I want to ask both of you, how do both of these leaders look at the politics? How important is that in their thinking?


  • Nadeam Elshami:


    Right now, we are sitting here discussing witnesses by Democrats. Democrats are demanding that Leader McConnell provide an opportunity for these witnesses to come before the Senate and say what they know.

  • Lisa Desjardins:

    But could Pelosi look like she's obstructing the process if she waits too long? And could that hurt some of her vulnerable Democrats?

  • Nadeam Elshami:

    There is nothing in the Constitution, as my friend Steven Law said here, that says that the House has to transmit these articles in a certain amount of time.

    So, clearly, she is using this time to make the case. We are protecting the Constitution. We are protecting the institution, and we are trying to ensure that the American people actually get a chance to hear from those witnesses.

    Look, if I was Leader McConnell, I would think to myself, I want to make sure that the president's fully exonerated, and I have the opportunity to bring before the Senate these witnesses who the president says will exonerate him fully. I would do it in a heartbeat.

  • Lisa Desjardins:

    Steven Law?

  • Steven Law:

    Sure. A couple things on that.

    I mean, first of all, I think it's important to point out that the rules that are now likely to be adopted in the Senate to direct the trial are identical to the rules that were agreed upon on a unanimous and bipartisan basis to control the trial in the Senate of the impeachment of William Jefferson Clinton.

    And under those rules, there is no exclusion of additional evidence, no exclusion of seeing witnesses and taking their testimony. But it starts out on the front end with just receiving the articles and having the case presented by both sides.

    And then, at that point, there is an opportunity, if it's deemed necessary by the Senate, to call witnesses to have additional testimony.

    So, the idea that the Senate is against any potential for witnesses testifying is simply a construct of the other side.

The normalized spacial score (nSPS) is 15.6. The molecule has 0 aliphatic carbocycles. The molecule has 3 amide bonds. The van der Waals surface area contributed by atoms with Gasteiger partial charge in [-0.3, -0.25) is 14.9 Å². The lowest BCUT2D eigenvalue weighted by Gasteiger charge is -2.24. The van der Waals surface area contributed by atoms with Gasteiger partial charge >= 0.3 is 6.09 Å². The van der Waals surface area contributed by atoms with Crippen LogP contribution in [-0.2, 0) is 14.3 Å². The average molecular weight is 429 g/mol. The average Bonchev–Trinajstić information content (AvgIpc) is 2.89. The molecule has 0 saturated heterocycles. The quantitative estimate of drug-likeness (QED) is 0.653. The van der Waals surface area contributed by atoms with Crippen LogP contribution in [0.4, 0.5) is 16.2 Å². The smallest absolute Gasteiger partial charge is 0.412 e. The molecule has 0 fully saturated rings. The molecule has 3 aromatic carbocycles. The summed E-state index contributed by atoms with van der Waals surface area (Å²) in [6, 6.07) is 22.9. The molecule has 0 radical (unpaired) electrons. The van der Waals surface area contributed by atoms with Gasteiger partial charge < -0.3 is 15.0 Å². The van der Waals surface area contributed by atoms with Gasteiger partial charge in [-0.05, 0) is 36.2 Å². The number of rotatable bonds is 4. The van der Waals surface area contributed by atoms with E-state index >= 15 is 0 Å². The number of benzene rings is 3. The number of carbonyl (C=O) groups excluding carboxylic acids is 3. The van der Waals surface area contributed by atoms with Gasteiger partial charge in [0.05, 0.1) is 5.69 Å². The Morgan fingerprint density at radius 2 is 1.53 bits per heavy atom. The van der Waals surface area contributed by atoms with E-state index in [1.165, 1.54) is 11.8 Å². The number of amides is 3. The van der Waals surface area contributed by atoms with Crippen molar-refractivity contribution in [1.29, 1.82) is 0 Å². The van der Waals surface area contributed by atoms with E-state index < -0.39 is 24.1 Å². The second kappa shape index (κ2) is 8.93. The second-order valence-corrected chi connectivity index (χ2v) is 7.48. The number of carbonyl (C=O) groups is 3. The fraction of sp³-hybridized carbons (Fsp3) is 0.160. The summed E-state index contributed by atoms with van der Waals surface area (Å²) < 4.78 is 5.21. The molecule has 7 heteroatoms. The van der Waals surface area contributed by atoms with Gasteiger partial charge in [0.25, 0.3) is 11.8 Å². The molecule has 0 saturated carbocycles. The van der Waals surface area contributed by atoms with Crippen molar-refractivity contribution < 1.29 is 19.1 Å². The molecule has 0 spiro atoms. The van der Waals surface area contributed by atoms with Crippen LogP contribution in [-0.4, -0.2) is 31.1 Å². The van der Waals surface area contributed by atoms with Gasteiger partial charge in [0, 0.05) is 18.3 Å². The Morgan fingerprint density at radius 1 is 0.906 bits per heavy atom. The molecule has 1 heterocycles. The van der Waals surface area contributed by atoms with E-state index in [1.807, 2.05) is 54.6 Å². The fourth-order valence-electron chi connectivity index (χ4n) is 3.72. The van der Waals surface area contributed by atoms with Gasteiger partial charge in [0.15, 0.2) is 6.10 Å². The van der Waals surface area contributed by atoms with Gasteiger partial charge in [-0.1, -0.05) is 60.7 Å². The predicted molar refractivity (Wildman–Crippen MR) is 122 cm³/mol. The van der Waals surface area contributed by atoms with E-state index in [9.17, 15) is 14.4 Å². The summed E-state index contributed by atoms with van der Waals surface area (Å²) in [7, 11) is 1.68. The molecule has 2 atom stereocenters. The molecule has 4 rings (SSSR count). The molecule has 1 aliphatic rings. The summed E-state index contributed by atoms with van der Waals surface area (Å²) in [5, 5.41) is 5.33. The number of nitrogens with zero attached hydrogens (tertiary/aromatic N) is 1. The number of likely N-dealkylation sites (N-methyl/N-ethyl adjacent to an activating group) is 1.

The key issue here is simply, does the Senate get to decide its rules vs. others thrusting that upon them? And do we have a procedure that works?

    And you asked a minute ago about the politics. I think most people outside of hothouse that is Washington just are probably viewing impeachment as a piece of overchewed gum. They have heard about it for a long time. A lot of Democrats have been talking about it since the president was inaugurated.

    And I think they would like a process that works expeditiously to bring this to whatever conclusion needs to be brought to. And I think the speaker made a miscalculation, deciding to try sort of a theatrical exercise. I'm going to hold back the articles of impeachment until I get what I want out of the Senate.

    And now that I think that's starting to fall apart, I think that move is starting to look smaller and more political than I think she wanted it to be.

  • Lisa Desjardins:

    So much to talk about, and we have just one minute left.

    Both of your former bosses are very good vote counters. And few people realize that they don't seem to crack the whip, so much as they spend a lot of time knowing their members and working with their members.

    But, clearly, the votes right now, Nadeam, are not there to remove this president.

    And I want to ask both of you, quickly, how much do you think this could impact the election in November, what's happening with impeachment now, briefly?

  • Nadeam Elshami:

    Well, I don't think they're thinking about how it's going to impact the election. I can tell you that for a fact.

    I think what they're thinking about is how this is going to impact a fair trial in the Senate. And that's why the speaker did what she is continuing to do, making sure that the Senate has a trial that is fair, that presents all the evidence, and putting some pressure on Speaker — on Leader McConnell to move forward.

  • Lisa Desjardins:


  • Steven Law:


    I mean, it is partly my job to think about the political impact in the elections. And I do kind of doubt that impeachment is going to be the dominant issue in Senate elections next fall.

    But I do think there are going to be House members, Democrats who ran in districts that Trump won, who promised that they were going to try work with this president who are largely now going to be running mostly on impeachment. And for some of them, I think that's going to be a very difficult thing to explain to their constituents.

  • Lisa Desjardins:

    We will see. They're talking about other issues now, but I think we will be talking about this more.

    Thank you, Nadeam Elshami, Steven Law. Appreciate it.

  • Nadeam Elshami:

    Thank you.

  • Steven Law:

    Thanks so much.

  • Nadeam Elshami:

    Thank you.